On the other hand, it’s obviously true that the process of acquiring national identity by Belarusians is not proceeding with a similar intensity as those in the former Soviet Baltic republics or Ukraine.
RFE/RL: So why did Lukashenka make a strong point of fighting «Belarusian nationalism» during his first and second presidential terms if, as you imply, his goal is to build a Belarusian national identity as different from the Russian one?
Dynko: Why was Lukashenka afraid of «Belarusian nationalism» as opposed to his «Soviet nationalism»? Because Belarusian nationalism is a kind of political nationalism that creates civic society in Belarus, that molds people into citizens. When people become citizens, they will hardly tolerate his authoritarian ways. On the other hand, the Soviet Belarusian nationalism produces a mass person, an obedient person that guarantees the stability of an autocratic regime. Thus, Lukashenka’s skepticism about the Belarusian language and the indigenous Belarusian cultural tradition seems to be a rational, well-considered choice oriented toward fortifying his political regime. During a recent meeting with Russian President Vladimir Putin, Lukashenka himself admitted that stopping integration with Russia would spell political death to him.
RFE/RL: OK, this is true, but don’t you think that in the long run Lukashenka’s Soviet nationalism is doomed? People who remember and cherish the Soviet era die everyday, so the social basis of his support must be continuously shrinking. He can’t stick to appealing to the Soviet values and traditions for long, can he?
Dynko: Lukashenka’s political behavior demonstrates that there may be different political strategies of survival in post-Soviet situations, and that he may use such strategies for quite a long time. Please note that Lukashenka’s political strategy, as well as his ideology, is changing. It is adjusted every year. Incidentally, in 2004 the volume of Belarusian exports to EU countries is expected to exceed Belarusian exports to Russia for the first time in modern history. It coincides with 10 countries of Central Europe joining the European Union. There is certainly clear symbolism in this fact.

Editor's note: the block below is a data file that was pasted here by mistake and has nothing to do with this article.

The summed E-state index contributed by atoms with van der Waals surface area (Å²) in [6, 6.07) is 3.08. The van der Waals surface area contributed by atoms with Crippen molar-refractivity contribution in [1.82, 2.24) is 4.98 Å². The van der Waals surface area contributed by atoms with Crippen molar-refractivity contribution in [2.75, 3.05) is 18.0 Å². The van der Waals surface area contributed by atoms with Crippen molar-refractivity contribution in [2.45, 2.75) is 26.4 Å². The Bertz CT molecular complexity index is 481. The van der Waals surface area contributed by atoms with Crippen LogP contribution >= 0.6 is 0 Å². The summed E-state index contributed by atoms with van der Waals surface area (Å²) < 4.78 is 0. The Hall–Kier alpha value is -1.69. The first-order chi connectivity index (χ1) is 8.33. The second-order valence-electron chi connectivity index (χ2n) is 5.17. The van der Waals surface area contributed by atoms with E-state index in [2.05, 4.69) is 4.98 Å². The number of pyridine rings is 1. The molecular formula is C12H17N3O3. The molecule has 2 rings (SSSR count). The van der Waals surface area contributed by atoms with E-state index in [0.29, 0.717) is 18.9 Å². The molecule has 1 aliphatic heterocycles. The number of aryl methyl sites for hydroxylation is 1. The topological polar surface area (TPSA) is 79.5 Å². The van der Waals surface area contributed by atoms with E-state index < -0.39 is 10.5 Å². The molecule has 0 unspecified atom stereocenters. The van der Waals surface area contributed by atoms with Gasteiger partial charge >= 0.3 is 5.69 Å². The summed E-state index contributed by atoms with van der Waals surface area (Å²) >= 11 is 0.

The primary task of Lukashenka’s ideologists now is to maintain support for the regime of the pro-Russian segment of Belarusian society. Belarus is increasingly emancipating to become economically less dependent on Russia. Lukashenka has put a brake on any attempts to deepen economic integration with Russia and is gradually limiting the influence of Russian media in Belarus. The Sovietized, pro-Russian segment of Belarusian society feels itself very uncomfortable with this. On the subliminal level, these people see Belarusian nationalism as the gravest threat to them. They consider the Belarusian language and Belarusian culture as threats to their usual way of life and thinking. Thus, it is primarily these people’s fears that are targeted by the regime when it makes all those mean, shameful moves, as, for example, the recent closure of the National Humanities Lyceum in Minsk, which offered instruction in Belarusian.
<img src=»img/humanities_lyceum.jpg» title=»National Humanities Lyceum» width=»437» height=»347» alt=»National Humanities Lyceum» /> To understand Lukashenka’s deeds, one has to understand the state of mind of many Belarusians and their social consciousness. What we may see as inadmissible and immoral, for Lukashenka’s people is quite acceptable as political methods and techniques to manipulate public opinion. Political strategies that are used, for example, by [former head of the right-wing Freedom Party in Austria Joerg] Haider in Austria or [French right-wing politician Jean-Marie] Le Pen in France are generally seen as immoral in Europe and, in addition, they are inefficient in mustering significant public support. Lukashenka uses similar populist strategies, and they turn out to be efficient in Belarus. And for Lukashenka and his aides, efficient means moral.